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Construction required before Del Mar Horse Park equestrian activities resume

Groom Raul Aguilar rakes in front of the stables of six horses on the backstretch at the Del Mar race track in 2019.
Groom Raul Aguilar rakes in front of the stables of six horses on the backstretch at the Del Mar race track in 2019.
(Union-Tribune)

Water board wants waste management measures at Del Mar Horse Park

Waste management measures that could cost up to $4 million must be underway before equestrian activities can resume the Del Mar Horse Park, officials said this week.

The 22nd District Agricultural Association, which runs the Del Mar Fairgrounds and the horse park two miles to the east, announced in December it would indefinitely suspend all activities at the equestrian center this year such as horse shows, boarding, riding lessons and dressage competition because of the requirements.

Some activities were moved from the horse park to the fairgrounds, but many could not go there because of scheduling conflicts and the limited facilities available at the fairgrounds. Meanwhile, the 22nd DAA is planning the wastewater work and looking for ways to pay for it.

Among the ideas discussed so far was a proposal to find an independent operator who could step in to resume activities at the horse park and oversee the improvements.

However, that seems less likely since a March 25 letter from the San Diego Regional Water Quality Control Board, also known as the water board, that states the horse park can’t resume any equestrian activities until the waste management measures are already underway.

The regional agency requires the property owner to ensure that no trace of manure or other pollutants enter groundwater or streams.

The horse park is a 64-acre equestrian center at the intersection of El Camino Real and Via de la Valle. The 22nd DAA purchased the property in 1996 for $4.9 million to expand boarding and training for horses at the fairgrounds and to provide parking accessible by shuttle services during the annual San Diego County Fair.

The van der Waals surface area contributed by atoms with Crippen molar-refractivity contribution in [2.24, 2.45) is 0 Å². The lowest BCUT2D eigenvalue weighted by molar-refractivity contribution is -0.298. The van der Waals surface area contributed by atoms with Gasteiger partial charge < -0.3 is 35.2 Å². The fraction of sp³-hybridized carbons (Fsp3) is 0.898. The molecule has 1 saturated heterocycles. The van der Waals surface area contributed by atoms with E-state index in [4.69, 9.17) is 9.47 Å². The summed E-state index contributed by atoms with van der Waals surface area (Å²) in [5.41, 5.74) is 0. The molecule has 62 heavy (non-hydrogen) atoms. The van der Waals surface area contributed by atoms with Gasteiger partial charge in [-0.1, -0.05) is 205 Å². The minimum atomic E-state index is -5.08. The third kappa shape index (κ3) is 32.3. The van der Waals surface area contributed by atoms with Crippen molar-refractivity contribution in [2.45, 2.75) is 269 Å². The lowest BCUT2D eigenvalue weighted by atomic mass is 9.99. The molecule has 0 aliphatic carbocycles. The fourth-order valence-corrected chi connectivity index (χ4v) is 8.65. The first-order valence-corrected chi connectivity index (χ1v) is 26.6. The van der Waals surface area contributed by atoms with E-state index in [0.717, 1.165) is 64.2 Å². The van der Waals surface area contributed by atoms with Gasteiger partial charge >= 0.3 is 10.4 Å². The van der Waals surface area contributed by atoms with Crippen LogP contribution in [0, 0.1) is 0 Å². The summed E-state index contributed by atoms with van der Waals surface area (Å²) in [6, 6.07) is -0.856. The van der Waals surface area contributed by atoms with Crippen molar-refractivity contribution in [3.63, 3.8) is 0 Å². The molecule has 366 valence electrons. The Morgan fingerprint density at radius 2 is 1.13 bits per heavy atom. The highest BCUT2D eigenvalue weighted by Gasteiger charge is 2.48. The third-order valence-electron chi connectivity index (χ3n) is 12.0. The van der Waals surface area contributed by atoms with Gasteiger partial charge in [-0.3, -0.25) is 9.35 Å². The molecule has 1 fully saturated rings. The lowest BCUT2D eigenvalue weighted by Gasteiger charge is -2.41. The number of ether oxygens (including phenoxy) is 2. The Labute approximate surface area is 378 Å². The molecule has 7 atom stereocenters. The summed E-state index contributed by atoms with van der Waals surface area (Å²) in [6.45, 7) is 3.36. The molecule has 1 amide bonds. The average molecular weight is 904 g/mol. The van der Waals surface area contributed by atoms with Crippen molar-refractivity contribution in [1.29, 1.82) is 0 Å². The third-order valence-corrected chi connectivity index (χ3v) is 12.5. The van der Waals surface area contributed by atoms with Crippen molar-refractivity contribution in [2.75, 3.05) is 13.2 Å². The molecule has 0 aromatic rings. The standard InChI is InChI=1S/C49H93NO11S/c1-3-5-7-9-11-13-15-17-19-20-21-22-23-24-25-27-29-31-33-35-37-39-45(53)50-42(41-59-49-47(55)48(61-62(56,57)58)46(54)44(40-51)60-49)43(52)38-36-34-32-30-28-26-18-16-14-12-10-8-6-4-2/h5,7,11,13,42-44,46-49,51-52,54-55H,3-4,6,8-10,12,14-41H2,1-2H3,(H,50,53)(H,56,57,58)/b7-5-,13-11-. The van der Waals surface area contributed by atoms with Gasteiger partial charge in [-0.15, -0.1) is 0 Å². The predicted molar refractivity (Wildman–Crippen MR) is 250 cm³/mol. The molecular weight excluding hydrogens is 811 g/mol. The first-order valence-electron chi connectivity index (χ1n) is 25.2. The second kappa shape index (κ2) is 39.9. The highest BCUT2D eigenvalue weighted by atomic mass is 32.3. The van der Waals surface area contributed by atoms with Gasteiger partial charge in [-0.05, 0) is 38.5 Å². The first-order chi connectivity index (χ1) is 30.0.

The 22nd DAA discovered after purchasing the property that the previous owner never sought the required state permits for some of the facilities there, including buildings, a restroom, and wash racks that were not connected to the public sewer system, according to a report by fairgrounds General Manager Carlene Moore.

“There might have been some misunderstanding,” said Moore, who joined the staff as deputy general manager in February 2019.

Since about 2005, those facilities have continued to operate under waivers with the understanding the improvements would eventually be installed.

Research continues to clarify the situation and to determine what must be done to comply, Moore said. Additional information will be presented when the board meets in May.

“For us to restart operations, improvements have to be in place,” said Wayne Rosenbaum, an attorney for the 22nd DAA. “You’ve got to be able to demonstrate you are fully compliant.”

Previous estimates of work needed at the horse park have ranged as high as $8 million, but Moore said Tuesday, April 13, that administrators are considering a “medium level” of work that would cost between $3 million and $4 million. That would allow a the previous level of operations at the facility to resume.

The district spent $15 million on a two-year project completed in 2020 to meet the water board’s requirements at the fairgrounds racetrack. That work included construction of a holding pond and water treatment plant, and the restoration of wetlands as a mitigation project.

A group called Friends of Del Mar Horsepark is urging the fair board to reopen the equestrian center as quickly as possible.

“This year due to the closure of the horse park, most of the high-level hunter/jumper and dressage shows went to Thermal, near Indio, or to Temecula at Galway Downs,” said Friends member Carla Echols-Hayes in a recent letter to the media.

“These shows are large, very profitable, and draw from the entire western coast of the US and Canada, as well as the entire Southwestern U.S.,” Echols-Hayes said. “The visitors and local Californians all had to reside near the show locations, as horse people need to be near the barns for early morning feeding, exercise, etc. That means San Diego County lost a great deal of ancillary business in lodging and restaurants, as well as revenue for horse services such as feed and supply stores.”

The 22nd DAA, which derives most its operating revenue from large events at the fairgrounds, has been especially hard hit by the closures over the last year and laid off nearly 60 percent of its full-time staff in October.
— Phil Diehl is a reporter for The San Diego Union-Tribune


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